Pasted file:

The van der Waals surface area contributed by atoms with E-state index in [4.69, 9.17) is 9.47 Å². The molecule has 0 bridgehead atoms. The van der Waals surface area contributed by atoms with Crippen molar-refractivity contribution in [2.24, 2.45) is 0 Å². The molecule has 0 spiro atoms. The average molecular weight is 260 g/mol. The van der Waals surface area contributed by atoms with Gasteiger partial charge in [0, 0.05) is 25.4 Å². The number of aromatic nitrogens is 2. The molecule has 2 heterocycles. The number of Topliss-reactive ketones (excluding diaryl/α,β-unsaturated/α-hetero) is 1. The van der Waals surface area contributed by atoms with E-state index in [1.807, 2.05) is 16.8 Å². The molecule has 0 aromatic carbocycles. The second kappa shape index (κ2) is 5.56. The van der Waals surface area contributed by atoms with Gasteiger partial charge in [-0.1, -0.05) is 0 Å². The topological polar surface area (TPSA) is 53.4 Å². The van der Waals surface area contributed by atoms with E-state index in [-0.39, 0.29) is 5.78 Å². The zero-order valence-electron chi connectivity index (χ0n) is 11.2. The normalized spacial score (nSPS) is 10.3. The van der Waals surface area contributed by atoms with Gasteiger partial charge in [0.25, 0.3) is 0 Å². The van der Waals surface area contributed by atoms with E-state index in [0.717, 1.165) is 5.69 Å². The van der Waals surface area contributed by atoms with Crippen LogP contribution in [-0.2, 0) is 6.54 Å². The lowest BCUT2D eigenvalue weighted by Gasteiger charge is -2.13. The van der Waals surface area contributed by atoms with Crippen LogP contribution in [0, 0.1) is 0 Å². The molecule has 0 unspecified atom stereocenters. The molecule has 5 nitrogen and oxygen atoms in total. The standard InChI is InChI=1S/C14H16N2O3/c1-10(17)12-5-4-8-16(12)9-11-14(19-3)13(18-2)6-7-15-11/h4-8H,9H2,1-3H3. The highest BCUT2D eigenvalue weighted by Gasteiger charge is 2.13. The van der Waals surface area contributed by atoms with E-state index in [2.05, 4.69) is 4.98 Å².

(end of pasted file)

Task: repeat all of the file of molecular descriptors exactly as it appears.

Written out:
The van der Waals surface area contributed by atoms with E-state index in [4.69, 9.17) is 9.47 Å². The molecule has 0 bridgehead atoms. The van der Waals surface area contributed by atoms with Crippen molar-refractivity contribution in [2.24, 2.45) is 0 Å². The molecule has 0 spiro atoms. The average molecular weight is 260 g/mol. The van der Waals surface area contributed by atoms with Gasteiger partial charge in [0, 0.05) is 25.4 Å². The number of aromatic nitrogens is 2. The molecule has 2 heterocycles. The number of Topliss-reactive ketones (excluding diaryl/α,β-unsaturated/α-hetero) is 1. The van der Waals surface area contributed by atoms with E-state index in [1.807, 2.05) is 16.8 Å². The molecule has 0 aromatic carbocycles. The second kappa shape index (κ2) is 5.56. The van der Waals surface area contributed by atoms with Gasteiger partial charge in [-0.1, -0.05) is 0 Å². The topological polar surface area (TPSA) is 53.4 Å². The van der Waals surface area contributed by atoms with E-state index in [-0.39, 0.29) is 5.78 Å². The zero-order valence-electron chi connectivity index (χ0n) is 11.2. The normalized spacial score (nSPS) is 10.3. The van der Waals surface area contributed by atoms with Gasteiger partial charge in [0.25, 0.3) is 0 Å². The van der Waals surface area contributed by atoms with E-state index in [0.717, 1.165) is 5.69 Å². The van der Waals surface area contributed by atoms with Crippen LogP contribution in [-0.2, 0) is 6.54 Å². The lowest BCUT2D eigenvalue weighted by Gasteiger charge is -2.13. The van der Waals surface area contributed by atoms with Crippen LogP contribution in [0, 0.1) is 0 Å². The molecule has 0 unspecified atom stereocenters. The molecule has 5 nitrogen and oxygen atoms in total. The standard InChI is InChI=1S/C14H16N2O3/c1-10(17)12-5-4-8-16(12)9-11-14(19-3)13(18-2)6-7-15-11/h4-8H,9H2,1-3H3. The highest BCUT2D eigenvalue weighted by Gasteiger charge is 2.13. The van der Waals surface area contributed by atoms with E-state index in [2.05, 4.69) is 4.98 Å².